I’m 6’6″ and about 270. I went with the size 64 suit. Biggest they make. Just the right size. A size 60 or 62 might work for you. Probably the 60 though. Astars has a perfect fit program though so your dealer should be able to get you the right size. Basically it’s if they order one size and it’s not right you can reorder the right size.

      • Random

        I’m 6’1″ 240 and I went with a US 48 from Spartain leathers.

  • Damien Gaudet

    Really liked this write-up. Trying to decide on a one piece suit myself. Interesting that GP riders don’t use the offset zipper design?

  • Damo Von Maciel

    +1 for use of the word “sabaton”

  • Cory

    I would love to see a review of street riding boots and kevlar jeans in the sub $250 range. I am struggling right now to find anything im wanting to spend the money on. And since hardly any places around me carry a large stock I have to do most of my shopping online which is always a risk. Anyways, love the articles and the Rideapart videos. thanks guys.

    • Damo Von Maciel

      If you want a solid pair of boot for less than $200, look into the Alpinestars S-MX 5 Boot. It has close to the same protection as the Supertech series, but lacks a removable inner liner, etc. (they also come in vented, non-vented and waterproof configurations.)

      If you want a safe, functional, inexpensive pair of kevlar pants, check out anything made by Sliders. You wont win any fashion contests, but they kept my bum in one piece after a 30mph+ accident I had last year and they don’t look horrible. (They tend to run big, just a heads up.) and, both offer hassle free returns and together have arguably some of the best customer service on the planet if you are worried about sizing.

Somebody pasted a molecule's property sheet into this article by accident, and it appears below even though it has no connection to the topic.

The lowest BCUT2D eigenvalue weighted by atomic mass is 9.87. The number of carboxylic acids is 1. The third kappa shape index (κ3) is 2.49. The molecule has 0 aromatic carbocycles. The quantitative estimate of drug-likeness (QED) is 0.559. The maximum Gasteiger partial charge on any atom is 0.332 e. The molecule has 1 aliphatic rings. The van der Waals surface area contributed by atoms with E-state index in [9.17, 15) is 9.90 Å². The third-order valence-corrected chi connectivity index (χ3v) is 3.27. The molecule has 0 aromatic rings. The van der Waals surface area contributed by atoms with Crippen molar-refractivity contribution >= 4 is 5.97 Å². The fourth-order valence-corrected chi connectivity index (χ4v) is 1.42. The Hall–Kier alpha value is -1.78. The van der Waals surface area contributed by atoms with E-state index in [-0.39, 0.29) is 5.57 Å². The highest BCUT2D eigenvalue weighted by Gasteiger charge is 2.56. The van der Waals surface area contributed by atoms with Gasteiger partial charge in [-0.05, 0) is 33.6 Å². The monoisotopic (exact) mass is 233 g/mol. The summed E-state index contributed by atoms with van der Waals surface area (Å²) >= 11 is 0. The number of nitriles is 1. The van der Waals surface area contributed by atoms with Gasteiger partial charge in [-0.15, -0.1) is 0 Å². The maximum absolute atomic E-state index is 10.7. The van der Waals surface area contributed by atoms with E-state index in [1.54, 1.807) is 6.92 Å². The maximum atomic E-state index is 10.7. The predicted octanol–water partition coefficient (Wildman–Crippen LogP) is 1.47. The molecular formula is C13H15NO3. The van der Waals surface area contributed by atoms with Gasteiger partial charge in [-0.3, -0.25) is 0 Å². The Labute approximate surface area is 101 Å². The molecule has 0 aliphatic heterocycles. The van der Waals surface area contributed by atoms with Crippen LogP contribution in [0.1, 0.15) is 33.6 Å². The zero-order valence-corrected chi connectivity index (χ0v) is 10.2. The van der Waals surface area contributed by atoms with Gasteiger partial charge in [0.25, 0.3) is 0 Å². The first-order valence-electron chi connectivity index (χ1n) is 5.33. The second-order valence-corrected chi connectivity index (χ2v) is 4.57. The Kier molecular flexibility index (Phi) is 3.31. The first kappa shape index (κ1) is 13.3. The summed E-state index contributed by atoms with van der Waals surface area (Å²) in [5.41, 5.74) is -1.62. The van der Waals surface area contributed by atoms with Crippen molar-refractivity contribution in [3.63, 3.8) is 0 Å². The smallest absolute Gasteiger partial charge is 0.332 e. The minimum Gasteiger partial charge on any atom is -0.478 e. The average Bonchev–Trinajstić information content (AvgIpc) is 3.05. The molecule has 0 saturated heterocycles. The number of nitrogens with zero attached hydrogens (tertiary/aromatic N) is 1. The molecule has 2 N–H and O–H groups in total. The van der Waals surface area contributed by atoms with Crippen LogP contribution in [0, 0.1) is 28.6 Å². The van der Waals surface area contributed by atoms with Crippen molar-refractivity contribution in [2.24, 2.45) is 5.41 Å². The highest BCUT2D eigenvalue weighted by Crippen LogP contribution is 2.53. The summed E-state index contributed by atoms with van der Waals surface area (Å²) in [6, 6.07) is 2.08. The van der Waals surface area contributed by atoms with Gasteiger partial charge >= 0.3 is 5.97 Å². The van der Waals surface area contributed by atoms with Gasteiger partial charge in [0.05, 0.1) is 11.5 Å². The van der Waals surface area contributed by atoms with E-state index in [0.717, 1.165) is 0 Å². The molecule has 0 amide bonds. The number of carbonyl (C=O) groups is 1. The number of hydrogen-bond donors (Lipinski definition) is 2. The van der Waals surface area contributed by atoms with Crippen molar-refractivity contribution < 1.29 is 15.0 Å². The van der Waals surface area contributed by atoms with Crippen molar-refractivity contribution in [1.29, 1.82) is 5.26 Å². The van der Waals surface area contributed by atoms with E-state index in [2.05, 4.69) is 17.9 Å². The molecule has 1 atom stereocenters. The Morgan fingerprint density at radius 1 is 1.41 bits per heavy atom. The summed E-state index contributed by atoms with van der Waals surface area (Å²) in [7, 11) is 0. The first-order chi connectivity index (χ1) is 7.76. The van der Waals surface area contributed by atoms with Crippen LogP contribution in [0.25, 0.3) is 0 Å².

Hope this helps!

  • Stuki

    “…Wes has crashed in these several times….”

    I’m honestly not trying to be facetious, and I’m very well aware that anyone who spends serious time improving ones ability to find and ride close to the limit of what one’s machine can do on a racetrack, inevitably will crash from time to time; but why is is always, and only, Wes who is referred to as crashing? Every month or so, there’s another reference to Wes crashing. This time it’s “several times”…. What about the rest of you, none of who exactly come across as timid slowpokes?


    Take care, guys! In actuality, highlighting that motorcyclists DO crash, and that crashing does not need to be the end of the world if one shows some precaution, is probably one of the best things you can do, in a world where more and more kids are raised to be so scared as to put a helmet and pads on before getting out of bed in the morning. While bikes and riding obviously should be approached with respect, both the bikes and those riding them, (at least when reasonably young and in decent shape) are not quite as fragile as the motorcycle = death, destruction and daredevils, crowd like to believe.

    • Wes Siler

      Yeah, I’ve had a few crashes in the last few years. It’s just part of riding bikes for a living. Seems like a lot simply because I’m honest and upfront about it. Not everyone can say that.